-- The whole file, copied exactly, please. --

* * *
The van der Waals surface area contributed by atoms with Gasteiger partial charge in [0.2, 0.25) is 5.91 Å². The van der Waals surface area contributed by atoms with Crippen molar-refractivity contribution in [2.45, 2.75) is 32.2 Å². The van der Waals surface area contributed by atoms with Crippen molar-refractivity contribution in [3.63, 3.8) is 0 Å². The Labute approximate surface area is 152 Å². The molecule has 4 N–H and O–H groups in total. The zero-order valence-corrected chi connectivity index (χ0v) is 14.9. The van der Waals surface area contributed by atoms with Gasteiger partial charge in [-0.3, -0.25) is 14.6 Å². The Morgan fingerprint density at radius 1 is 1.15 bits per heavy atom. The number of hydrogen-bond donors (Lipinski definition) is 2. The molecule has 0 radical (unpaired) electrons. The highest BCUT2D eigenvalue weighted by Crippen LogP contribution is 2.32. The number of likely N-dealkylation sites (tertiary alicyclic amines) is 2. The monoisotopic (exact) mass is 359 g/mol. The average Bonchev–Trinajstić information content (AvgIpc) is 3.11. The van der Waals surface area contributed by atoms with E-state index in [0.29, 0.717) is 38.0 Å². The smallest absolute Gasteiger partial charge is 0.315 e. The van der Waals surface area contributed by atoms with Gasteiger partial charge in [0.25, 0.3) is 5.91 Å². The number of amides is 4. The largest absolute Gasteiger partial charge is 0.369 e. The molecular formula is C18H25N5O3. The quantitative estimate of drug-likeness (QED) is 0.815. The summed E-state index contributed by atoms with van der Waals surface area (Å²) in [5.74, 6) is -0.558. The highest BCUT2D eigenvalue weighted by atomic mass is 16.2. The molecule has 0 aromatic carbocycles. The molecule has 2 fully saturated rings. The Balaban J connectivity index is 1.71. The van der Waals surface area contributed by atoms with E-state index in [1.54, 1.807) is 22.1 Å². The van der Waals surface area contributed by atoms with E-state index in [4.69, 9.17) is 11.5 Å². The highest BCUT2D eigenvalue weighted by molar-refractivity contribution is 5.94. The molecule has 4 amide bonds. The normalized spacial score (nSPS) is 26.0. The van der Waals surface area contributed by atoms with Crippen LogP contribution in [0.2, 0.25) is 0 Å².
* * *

The van der Waals surface area contributed by atoms with Gasteiger partial charge in [0.2, 0.25) is 5.91 Å². The van der Waals surface area contributed by atoms with Crippen molar-refractivity contribution in [2.45, 2.75) is 32.2 Å². The van der Waals surface area contributed by atoms with Crippen molar-refractivity contribution in [3.63, 3.8) is 0 Å². The Labute approximate surface area is 152 Å². The molecule has 4 N–H and O–H groups in total. The zero-order valence-corrected chi connectivity index (χ0v) is 14.9. The van der Waals surface area contributed by atoms with Gasteiger partial charge in [-0.3, -0.25) is 14.6 Å². The Morgan fingerprint density at radius 1 is 1.15 bits per heavy atom. The number of hydrogen-bond donors (Lipinski definition) is 2. The molecule has 0 radical (unpaired) electrons. The highest BCUT2D eigenvalue weighted by Crippen LogP contribution is 2.32. The number of likely N-dealkylation sites (tertiary alicyclic amines) is 2. The monoisotopic (exact) mass is 359 g/mol. The average Bonchev–Trinajstić information content (AvgIpc) is 3.11. The van der Waals surface area contributed by atoms with E-state index in [0.29, 0.717) is 38.0 Å². The smallest absolute Gasteiger partial charge is 0.315 e. The van der Waals surface area contributed by atoms with Gasteiger partial charge in [0.25, 0.3) is 5.91 Å². The number of amides is 4. The largest absolute Gasteiger partial charge is 0.369 e. The molecular formula is C18H25N5O3. The quantitative estimate of drug-likeness (QED) is 0.815. The summed E-state index contributed by atoms with van der Waals surface area (Å²) in [5.74, 6) is -0.558. The highest BCUT2D eigenvalue weighted by atomic mass is 16.2. The molecule has 0 aromatic carbocycles. The molecule has 2 fully saturated rings. The Balaban J connectivity index is 1.71. The van der Waals surface area contributed by atoms with E-state index in [1.54, 1.807) is 22.1 Å². The van der Waals surface area contributed by atoms with E-state index in [4.69, 9.17) is 11.5 Å². The highest BCUT2D eigenvalue weighted by molar-refractivity contribution is 5.94. The molecule has 4 amide bonds. The normalized spacial score (nSPS) is 26.0. The van der Waals surface area contributed by atoms with Crippen LogP contribution in [0.2, 0.25) is 0 Å².